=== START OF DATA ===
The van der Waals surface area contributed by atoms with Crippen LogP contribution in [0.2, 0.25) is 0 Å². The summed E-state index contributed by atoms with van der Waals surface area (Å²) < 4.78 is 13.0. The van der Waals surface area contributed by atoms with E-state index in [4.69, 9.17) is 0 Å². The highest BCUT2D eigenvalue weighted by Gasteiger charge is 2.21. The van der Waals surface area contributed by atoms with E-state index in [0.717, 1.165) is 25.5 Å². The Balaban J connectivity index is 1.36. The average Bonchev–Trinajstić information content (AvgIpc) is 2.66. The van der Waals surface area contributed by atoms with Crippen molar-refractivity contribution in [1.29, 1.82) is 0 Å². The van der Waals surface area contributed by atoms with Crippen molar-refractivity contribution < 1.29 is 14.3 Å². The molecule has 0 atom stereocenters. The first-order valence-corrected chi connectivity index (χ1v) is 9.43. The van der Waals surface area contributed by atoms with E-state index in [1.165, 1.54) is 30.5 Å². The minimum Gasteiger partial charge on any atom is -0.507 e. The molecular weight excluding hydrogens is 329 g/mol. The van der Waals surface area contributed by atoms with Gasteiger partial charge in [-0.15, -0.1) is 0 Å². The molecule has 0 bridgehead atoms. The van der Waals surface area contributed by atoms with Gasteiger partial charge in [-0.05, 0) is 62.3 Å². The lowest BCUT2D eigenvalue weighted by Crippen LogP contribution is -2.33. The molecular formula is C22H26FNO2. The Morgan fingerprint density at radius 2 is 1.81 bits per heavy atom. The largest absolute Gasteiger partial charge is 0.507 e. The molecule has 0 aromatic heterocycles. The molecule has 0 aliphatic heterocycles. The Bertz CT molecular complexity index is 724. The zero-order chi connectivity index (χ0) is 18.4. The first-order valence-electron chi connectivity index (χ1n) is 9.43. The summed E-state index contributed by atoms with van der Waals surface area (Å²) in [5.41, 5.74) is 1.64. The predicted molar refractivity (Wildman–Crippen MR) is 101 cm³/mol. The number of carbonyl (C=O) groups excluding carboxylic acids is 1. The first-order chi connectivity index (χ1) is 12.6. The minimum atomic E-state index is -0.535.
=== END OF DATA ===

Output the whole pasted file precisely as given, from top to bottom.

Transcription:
The van der Waals surface area contributed by atoms with Crippen LogP contribution in [0.2, 0.25) is 0 Å². The summed E-state index contributed by atoms with van der Waals surface area (Å²) < 4.78 is 13.0. The van der Waals surface area contributed by atoms with E-state index in [4.69, 9.17) is 0 Å². The highest BCUT2D eigenvalue weighted by Gasteiger charge is 2.21. The van der Waals surface area contributed by atoms with E-state index in [0.717, 1.165) is 25.5 Å². The Balaban J connectivity index is 1.36. The average Bonchev–Trinajstić information content (AvgIpc) is 2.66. The van der Waals surface area contributed by atoms with Crippen molar-refractivity contribution in [1.29, 1.82) is 0 Å². The van der Waals surface area contributed by atoms with Crippen molar-refractivity contribution < 1.29 is 14.3 Å². The molecule has 0 atom stereocenters. The first-order valence-corrected chi connectivity index (χ1v) is 9.43. The van der Waals surface area contributed by atoms with E-state index in [1.165, 1.54) is 30.5 Å². The minimum Gasteiger partial charge on any atom is -0.507 e. The molecular weight excluding hydrogens is 329 g/mol. The van der Waals surface area contributed by atoms with Gasteiger partial charge in [-0.15, -0.1) is 0 Å². The molecule has 0 bridgehead atoms. The van der Waals surface area contributed by atoms with Gasteiger partial charge in [-0.05, 0) is 62.3 Å². The lowest BCUT2D eigenvalue weighted by Crippen LogP contribution is -2.33. The molecular formula is C22H26FNO2. The Morgan fingerprint density at radius 2 is 1.81 bits per heavy atom. The largest absolute Gasteiger partial charge is 0.507 e. The molecule has 0 aromatic heterocycles. The molecule has 0 aliphatic heterocycles. The Bertz CT molecular complexity index is 724. The zero-order chi connectivity index (χ0) is 18.4. The first-order valence-electron chi connectivity index (χ1n) is 9.43. The summed E-state index contributed by atoms with van der Waals surface area (Å²) in [5.41, 5.74) is 1.64. The predicted molar refractivity (Wildman–Crippen MR) is 101 cm³/mol. The number of carbonyl (C=O) groups excluding carboxylic acids is 1. The first-order chi connectivity index (χ1) is 12.6. The minimum atomic E-state index is -0.535.